• Sometimes I don’t speak up when I’m in a group. That’s a problem when I need to learn something or when I think the group ought to know about something. I’m practicing speaking up, even if I feel something is a “dumb question”, but when I don’t do that, I write my questions down and find a mentor or my boss and bring them up later.
  • Sometimes, I am quick to make an assessment about someone, but I can be wrong. Because I’m aware of jumping to conclusions sometimes, I practice reserving judgment until I have direct experience.

Weaknesses are learning opportunities, not crutches for poor results. So, when you develop your own strategies for addressing your weaknesses, you are not only impressing a prospective employer, you are actually improving your opportunity for success in all your endeavors.

Do you have any questions for us?

Regional employers’ responses to what a good answer was for this question zeroed in on showing interest in the job or the work situation:

  • Any question that centers around job tasks or responsibilities
  • Asking about goals or the future for the company/department/office

Less frequently, some employers felt that any question about next steps in the interview process was “good”. That said, one can imagine that questions which seem like you think you already got the job could be misconstrued. So rather than that, take this as an excellent opportunity to show that you’ve researched the company. Employers almost uniformly agree that prior knowledge and enthusiasm about the organization goes a long way. As you think about this, try on a few tried and true questions to ask:

  • What would you like to see in five years for your department/business?
  • What does a typical day for this person in this position look like?
  • Is there anything a candidate can do or study to be more successful?
  • What kinds of experience do you look for in employees you hire?
  • What are the characteristics of your best employees here?
  • What is your team/department/business culture?
Where do you see yourself in five years?

We didn’t get a chance to ask our regional employers this one, but it continues to be a popular interview question and a question we all ask ourselves in various forms when we envision our work, our careers, indeed our lives.

But what does someone really want to know? It’s typically one or two things:

  • Are you going to stay put in this job for awhile?
  • Do you have any career goals for this job?
    • Do the goals align with how the job and company?

What if you want to say “not this job”? Think it, but pause. If job isn’t a big career win, but you love the hours or the pay or the flexible time or some other aspect, use that:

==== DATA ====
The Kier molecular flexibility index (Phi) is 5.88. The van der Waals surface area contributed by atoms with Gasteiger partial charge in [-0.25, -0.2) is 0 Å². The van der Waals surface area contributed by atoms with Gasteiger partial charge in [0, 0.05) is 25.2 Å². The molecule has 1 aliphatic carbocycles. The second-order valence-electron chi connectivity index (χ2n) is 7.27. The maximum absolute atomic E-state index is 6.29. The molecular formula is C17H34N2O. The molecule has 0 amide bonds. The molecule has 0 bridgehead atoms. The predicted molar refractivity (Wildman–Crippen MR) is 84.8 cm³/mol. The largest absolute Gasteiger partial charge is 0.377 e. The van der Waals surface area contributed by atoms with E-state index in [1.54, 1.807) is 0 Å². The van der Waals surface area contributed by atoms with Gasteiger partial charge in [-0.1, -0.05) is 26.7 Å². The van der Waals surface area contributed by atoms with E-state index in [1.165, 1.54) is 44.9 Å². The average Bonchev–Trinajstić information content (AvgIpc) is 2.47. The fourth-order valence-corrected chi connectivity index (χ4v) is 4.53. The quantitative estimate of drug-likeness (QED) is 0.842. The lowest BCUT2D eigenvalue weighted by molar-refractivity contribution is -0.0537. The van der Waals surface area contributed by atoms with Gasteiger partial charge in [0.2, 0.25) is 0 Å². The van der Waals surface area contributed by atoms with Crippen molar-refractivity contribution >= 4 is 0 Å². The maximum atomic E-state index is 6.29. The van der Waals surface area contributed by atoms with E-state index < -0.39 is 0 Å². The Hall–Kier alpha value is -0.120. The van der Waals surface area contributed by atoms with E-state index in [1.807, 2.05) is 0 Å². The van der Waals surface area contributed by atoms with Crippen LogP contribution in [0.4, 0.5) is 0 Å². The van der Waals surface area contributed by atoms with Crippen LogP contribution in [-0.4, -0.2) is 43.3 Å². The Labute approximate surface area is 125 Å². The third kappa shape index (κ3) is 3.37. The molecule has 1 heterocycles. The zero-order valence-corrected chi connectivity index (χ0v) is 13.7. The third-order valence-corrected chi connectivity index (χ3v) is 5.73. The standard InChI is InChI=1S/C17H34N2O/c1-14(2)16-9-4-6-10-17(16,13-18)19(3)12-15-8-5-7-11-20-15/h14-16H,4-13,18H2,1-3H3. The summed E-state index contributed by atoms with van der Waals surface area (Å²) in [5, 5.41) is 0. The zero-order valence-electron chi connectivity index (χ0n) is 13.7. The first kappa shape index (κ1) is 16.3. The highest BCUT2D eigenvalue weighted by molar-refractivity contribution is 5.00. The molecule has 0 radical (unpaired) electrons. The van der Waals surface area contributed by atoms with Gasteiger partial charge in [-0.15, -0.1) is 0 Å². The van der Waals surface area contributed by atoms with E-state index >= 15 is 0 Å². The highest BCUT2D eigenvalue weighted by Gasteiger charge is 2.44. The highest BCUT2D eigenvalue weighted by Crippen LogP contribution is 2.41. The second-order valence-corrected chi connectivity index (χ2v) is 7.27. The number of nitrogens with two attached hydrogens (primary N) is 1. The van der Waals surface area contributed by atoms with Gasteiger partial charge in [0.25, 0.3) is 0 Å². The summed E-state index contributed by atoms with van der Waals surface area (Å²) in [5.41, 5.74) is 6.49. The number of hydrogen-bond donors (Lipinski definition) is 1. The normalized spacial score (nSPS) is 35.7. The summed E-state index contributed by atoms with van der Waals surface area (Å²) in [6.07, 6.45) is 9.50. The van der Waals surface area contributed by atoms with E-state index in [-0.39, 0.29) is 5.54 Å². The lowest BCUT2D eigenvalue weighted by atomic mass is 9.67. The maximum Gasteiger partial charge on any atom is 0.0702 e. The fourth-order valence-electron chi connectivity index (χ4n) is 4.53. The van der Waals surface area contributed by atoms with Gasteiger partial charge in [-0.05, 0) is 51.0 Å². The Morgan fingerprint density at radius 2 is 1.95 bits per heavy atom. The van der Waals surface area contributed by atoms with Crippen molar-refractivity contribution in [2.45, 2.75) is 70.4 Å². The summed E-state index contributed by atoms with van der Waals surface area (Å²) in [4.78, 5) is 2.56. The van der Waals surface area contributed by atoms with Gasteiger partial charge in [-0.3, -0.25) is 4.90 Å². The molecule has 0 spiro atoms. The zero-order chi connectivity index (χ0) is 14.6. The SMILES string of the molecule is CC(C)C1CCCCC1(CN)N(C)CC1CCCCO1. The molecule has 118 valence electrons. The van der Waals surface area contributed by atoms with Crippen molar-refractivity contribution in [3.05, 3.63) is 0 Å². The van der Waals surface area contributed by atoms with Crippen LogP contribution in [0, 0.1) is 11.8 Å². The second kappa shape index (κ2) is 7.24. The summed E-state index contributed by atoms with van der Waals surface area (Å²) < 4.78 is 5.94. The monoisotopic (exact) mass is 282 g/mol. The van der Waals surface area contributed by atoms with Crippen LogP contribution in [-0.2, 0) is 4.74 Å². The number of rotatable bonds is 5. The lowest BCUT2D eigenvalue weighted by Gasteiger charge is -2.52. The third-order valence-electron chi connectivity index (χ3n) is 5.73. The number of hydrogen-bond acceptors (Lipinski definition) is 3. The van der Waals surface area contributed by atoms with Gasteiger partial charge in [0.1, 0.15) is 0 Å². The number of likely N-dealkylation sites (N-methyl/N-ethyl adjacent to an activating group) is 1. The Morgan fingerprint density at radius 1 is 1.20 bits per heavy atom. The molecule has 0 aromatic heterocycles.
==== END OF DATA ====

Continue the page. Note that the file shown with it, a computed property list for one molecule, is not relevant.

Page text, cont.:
• My priority is my family right now, so the hours for this job will help me out for several years.
  • I am working on my degree/book/studio album/art project which is a large project, so this job will help me pay my bills as I pursue this dream.

What if you want to say “your job”?  Think it, but pause. If the job is of interest because you’d like to get to a higher level or become the supervisor/boss/manager interviewing you, use that:

  • The subject matter to do this job is really interesting to me and I feel like there is a lot to learn here. I would want to have time to really go deep and master the material.
  • The information and systems I have to learn for this job are really interesting and I’d like to master the material so that one day I might be able to do higher leadership positions, if they are available.
Any question is a version of “can you fit in here Now?”

Notice what we’re doing here in rehearsing out answers: we are tying what an employer wants to hear – i.e. something that makes you in this job benefit the employer – with how you really feel: honesty with context. An employer is going to know that your “career” as a grocery bagger is not your dream, so don’t pretend it is. But finding a reason to be enthusiastic about the job is essential to not only the interview, but your success in that job. So, think it, then bring it!

Answers that have honesty with context give you the positive, confident feeling you need to interview effectively. You never have to, nay never should, tell anyone anything just because that is what that person “wants to hear”. You don’t serve anyone (including you!) with that behavior. But spending time connecting your feelings and preferences with the feelings and preferences of other parties creates mutual benefit – which is, in this writer’s opinion, the most powerful type of benefit of all.